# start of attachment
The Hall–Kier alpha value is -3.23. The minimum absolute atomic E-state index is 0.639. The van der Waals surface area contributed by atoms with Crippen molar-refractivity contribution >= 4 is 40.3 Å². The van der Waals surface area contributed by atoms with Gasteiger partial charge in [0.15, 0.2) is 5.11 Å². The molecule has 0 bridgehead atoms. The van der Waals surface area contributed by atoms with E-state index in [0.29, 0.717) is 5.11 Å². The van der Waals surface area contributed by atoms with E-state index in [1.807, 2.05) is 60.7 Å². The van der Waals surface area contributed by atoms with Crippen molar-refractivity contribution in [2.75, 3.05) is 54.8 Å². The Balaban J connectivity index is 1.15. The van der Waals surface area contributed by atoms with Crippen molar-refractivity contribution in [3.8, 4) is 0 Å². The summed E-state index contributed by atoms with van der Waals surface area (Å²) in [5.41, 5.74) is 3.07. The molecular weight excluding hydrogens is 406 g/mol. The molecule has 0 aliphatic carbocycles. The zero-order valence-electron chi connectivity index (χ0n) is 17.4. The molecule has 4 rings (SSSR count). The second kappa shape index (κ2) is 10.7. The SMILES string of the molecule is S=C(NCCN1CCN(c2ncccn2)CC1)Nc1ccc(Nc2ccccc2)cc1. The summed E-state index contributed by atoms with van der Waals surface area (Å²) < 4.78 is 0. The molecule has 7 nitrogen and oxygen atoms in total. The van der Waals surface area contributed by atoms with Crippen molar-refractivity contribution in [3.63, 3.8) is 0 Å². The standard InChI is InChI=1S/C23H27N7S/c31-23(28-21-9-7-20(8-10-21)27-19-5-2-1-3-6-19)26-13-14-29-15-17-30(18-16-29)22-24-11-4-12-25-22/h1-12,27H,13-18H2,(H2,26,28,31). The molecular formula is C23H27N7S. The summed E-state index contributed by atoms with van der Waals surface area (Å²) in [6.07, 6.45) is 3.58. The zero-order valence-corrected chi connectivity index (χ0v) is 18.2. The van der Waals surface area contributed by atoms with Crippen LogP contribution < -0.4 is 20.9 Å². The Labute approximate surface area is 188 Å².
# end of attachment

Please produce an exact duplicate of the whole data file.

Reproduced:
The Hall–Kier alpha value is -3.23. The minimum absolute atomic E-state index is 0.639. The van der Waals surface area contributed by atoms with Crippen molar-refractivity contribution >= 4 is 40.3 Å². The van der Waals surface area contributed by atoms with Gasteiger partial charge in [0.15, 0.2) is 5.11 Å². The molecule has 0 bridgehead atoms. The van der Waals surface area contributed by atoms with E-state index in [0.29, 0.717) is 5.11 Å². The van der Waals surface area contributed by atoms with E-state index in [1.807, 2.05) is 60.7 Å². The van der Waals surface area contributed by atoms with Crippen molar-refractivity contribution in [2.75, 3.05) is 54.8 Å². The Balaban J connectivity index is 1.15. The van der Waals surface area contributed by atoms with Crippen molar-refractivity contribution in [3.8, 4) is 0 Å². The summed E-state index contributed by atoms with van der Waals surface area (Å²) in [5.41, 5.74) is 3.07. The molecular weight excluding hydrogens is 406 g/mol. The molecule has 0 aliphatic carbocycles. The zero-order valence-electron chi connectivity index (χ0n) is 17.4. The molecule has 4 rings (SSSR count). The second kappa shape index (κ2) is 10.7. The SMILES string of the molecule is S=C(NCCN1CCN(c2ncccn2)CC1)Nc1ccc(Nc2ccccc2)cc1. The summed E-state index contributed by atoms with van der Waals surface area (Å²) < 4.78 is 0. The molecule has 7 nitrogen and oxygen atoms in total. The van der Waals surface area contributed by atoms with Crippen molar-refractivity contribution in [3.63, 3.8) is 0 Å². The standard InChI is InChI=1S/C23H27N7S/c31-23(28-21-9-7-20(8-10-21)27-19-5-2-1-3-6-19)26-13-14-29-15-17-30(18-16-29)22-24-11-4-12-25-22/h1-12,27H,13-18H2,(H2,26,28,31). The molecular formula is C23H27N7S. The summed E-state index contributed by atoms with van der Waals surface area (Å²) in [6.07, 6.45) is 3.58. The zero-order valence-corrected chi connectivity index (χ0v) is 18.2. The van der Waals surface area contributed by atoms with Crippen LogP contribution < -0.4 is 20.9 Å². The Labute approximate surface area is 188 Å².